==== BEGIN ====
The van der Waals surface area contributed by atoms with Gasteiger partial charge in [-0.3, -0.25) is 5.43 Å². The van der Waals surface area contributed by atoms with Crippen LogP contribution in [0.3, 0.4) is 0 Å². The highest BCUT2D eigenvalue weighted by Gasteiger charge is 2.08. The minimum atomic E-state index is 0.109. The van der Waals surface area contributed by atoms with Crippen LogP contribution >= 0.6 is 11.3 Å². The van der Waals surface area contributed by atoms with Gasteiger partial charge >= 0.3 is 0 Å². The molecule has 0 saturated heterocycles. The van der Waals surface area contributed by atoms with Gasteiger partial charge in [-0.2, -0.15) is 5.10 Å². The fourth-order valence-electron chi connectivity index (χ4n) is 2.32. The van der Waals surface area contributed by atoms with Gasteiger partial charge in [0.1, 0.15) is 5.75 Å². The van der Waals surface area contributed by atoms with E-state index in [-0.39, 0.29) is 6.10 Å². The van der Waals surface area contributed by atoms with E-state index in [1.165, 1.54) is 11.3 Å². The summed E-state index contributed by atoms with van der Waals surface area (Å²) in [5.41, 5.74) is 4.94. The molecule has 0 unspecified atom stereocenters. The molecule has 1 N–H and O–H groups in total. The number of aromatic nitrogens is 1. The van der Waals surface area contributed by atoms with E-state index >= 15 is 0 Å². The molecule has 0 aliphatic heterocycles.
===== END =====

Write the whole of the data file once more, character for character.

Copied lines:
The van der Waals surface area contributed by atoms with Gasteiger partial charge in [-0.3, -0.25) is 5.43 Å². The van der Waals surface area contributed by atoms with Crippen LogP contribution in [0.3, 0.4) is 0 Å². The highest BCUT2D eigenvalue weighted by Gasteiger charge is 2.08. The minimum atomic E-state index is 0.109. The van der Waals surface area contributed by atoms with Crippen LogP contribution >= 0.6 is 11.3 Å². The van der Waals surface area contributed by atoms with Gasteiger partial charge >= 0.3 is 0 Å². The molecule has 0 saturated heterocycles. The van der Waals surface area contributed by atoms with Gasteiger partial charge in [-0.2, -0.15) is 5.10 Å². The fourth-order valence-electron chi connectivity index (χ4n) is 2.32. The van der Waals surface area contributed by atoms with Gasteiger partial charge in [0.1, 0.15) is 5.75 Å². The van der Waals surface area contributed by atoms with E-state index in [-0.39, 0.29) is 6.10 Å². The van der Waals surface area contributed by atoms with E-state index in [1.165, 1.54) is 11.3 Å². The summed E-state index contributed by atoms with van der Waals surface area (Å²) in [5.41, 5.74) is 4.94. The molecule has 0 unspecified atom stereocenters. The molecule has 1 N–H and O–H groups in total. The number of aromatic nitrogens is 1. The van der Waals surface area contributed by atoms with E-state index >= 15 is 0 Å². The molecule has 0 aliphatic heterocycles.